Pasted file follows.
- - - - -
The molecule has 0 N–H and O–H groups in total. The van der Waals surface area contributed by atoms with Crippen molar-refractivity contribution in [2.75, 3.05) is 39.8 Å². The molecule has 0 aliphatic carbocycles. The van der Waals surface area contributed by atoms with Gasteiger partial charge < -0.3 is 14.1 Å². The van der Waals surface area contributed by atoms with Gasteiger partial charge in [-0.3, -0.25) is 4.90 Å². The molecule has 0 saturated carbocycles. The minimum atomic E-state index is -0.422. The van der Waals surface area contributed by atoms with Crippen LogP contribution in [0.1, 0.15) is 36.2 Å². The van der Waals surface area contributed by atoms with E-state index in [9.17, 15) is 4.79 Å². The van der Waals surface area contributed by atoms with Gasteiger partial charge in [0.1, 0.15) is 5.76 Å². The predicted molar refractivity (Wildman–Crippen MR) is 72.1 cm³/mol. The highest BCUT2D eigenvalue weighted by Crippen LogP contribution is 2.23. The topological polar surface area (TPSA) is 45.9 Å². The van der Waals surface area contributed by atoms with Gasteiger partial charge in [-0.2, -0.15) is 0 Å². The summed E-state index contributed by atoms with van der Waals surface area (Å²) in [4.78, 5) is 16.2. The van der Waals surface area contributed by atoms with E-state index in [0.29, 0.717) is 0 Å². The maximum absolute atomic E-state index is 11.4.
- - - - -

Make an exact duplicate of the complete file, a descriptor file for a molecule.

The molecule has 0 N–H and O–H groups in total. The van der Waals surface area contributed by atoms with Crippen molar-refractivity contribution in [2.75, 3.05) is 39.8 Å². The molecule has 0 aliphatic carbocycles. The van der Waals surface area contributed by atoms with Gasteiger partial charge < -0.3 is 14.1 Å². The van der Waals surface area contributed by atoms with Gasteiger partial charge in [-0.3, -0.25) is 4.90 Å². The molecule has 0 saturated carbocycles. The minimum atomic E-state index is -0.422. The van der Waals surface area contributed by atoms with Crippen LogP contribution in [0.1, 0.15) is 36.2 Å². The van der Waals surface area contributed by atoms with E-state index in [9.17, 15) is 4.79 Å². The van der Waals surface area contributed by atoms with Gasteiger partial charge in [0.1, 0.15) is 5.76 Å². The predicted molar refractivity (Wildman–Crippen MR) is 72.1 cm³/mol. The highest BCUT2D eigenvalue weighted by Crippen LogP contribution is 2.23. The topological polar surface area (TPSA) is 45.9 Å². The van der Waals surface area contributed by atoms with Gasteiger partial charge in [-0.2, -0.15) is 0 Å². The summed E-state index contributed by atoms with van der Waals surface area (Å²) in [4.78, 5) is 16.2. The van der Waals surface area contributed by atoms with E-state index in [0.29, 0.717) is 0 Å². The maximum absolute atomic E-state index is 11.4.